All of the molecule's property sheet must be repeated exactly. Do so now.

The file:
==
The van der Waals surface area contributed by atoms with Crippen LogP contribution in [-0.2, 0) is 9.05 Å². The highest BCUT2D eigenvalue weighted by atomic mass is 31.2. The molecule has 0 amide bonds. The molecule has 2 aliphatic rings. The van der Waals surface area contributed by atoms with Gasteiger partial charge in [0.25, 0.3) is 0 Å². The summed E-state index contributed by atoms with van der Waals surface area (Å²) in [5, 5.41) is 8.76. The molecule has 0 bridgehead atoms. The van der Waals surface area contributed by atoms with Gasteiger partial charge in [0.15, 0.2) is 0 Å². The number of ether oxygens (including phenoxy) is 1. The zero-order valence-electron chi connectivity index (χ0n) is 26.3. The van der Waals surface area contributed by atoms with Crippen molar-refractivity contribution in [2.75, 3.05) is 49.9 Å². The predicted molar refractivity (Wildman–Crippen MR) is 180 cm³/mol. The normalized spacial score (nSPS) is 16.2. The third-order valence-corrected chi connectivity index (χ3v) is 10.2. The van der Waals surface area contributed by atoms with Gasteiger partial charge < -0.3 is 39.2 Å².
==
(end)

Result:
The van der Waals surface area contributed by atoms with Crippen LogP contribution in [-0.2, 0) is 9.05 Å². The highest BCUT2D eigenvalue weighted by atomic mass is 31.2. The molecule has 0 amide bonds. The molecule has 2 aliphatic rings. The van der Waals surface area contributed by atoms with Gasteiger partial charge in [0.25, 0.3) is 0 Å². The summed E-state index contributed by atoms with van der Waals surface area (Å²) in [5, 5.41) is 8.76. The molecule has 0 bridgehead atoms. The van der Waals surface area contributed by atoms with Gasteiger partial charge in [0.15, 0.2) is 0 Å². The number of ether oxygens (including phenoxy) is 1. The zero-order valence-electron chi connectivity index (χ0n) is 26.3. The van der Waals surface area contributed by atoms with Crippen molar-refractivity contribution in [2.75, 3.05) is 49.9 Å². The predicted molar refractivity (Wildman–Crippen MR) is 180 cm³/mol. The normalized spacial score (nSPS) is 16.2. The third-order valence-corrected chi connectivity index (χ3v) is 10.2. The van der Waals surface area contributed by atoms with Gasteiger partial charge < -0.3 is 39.2 Å².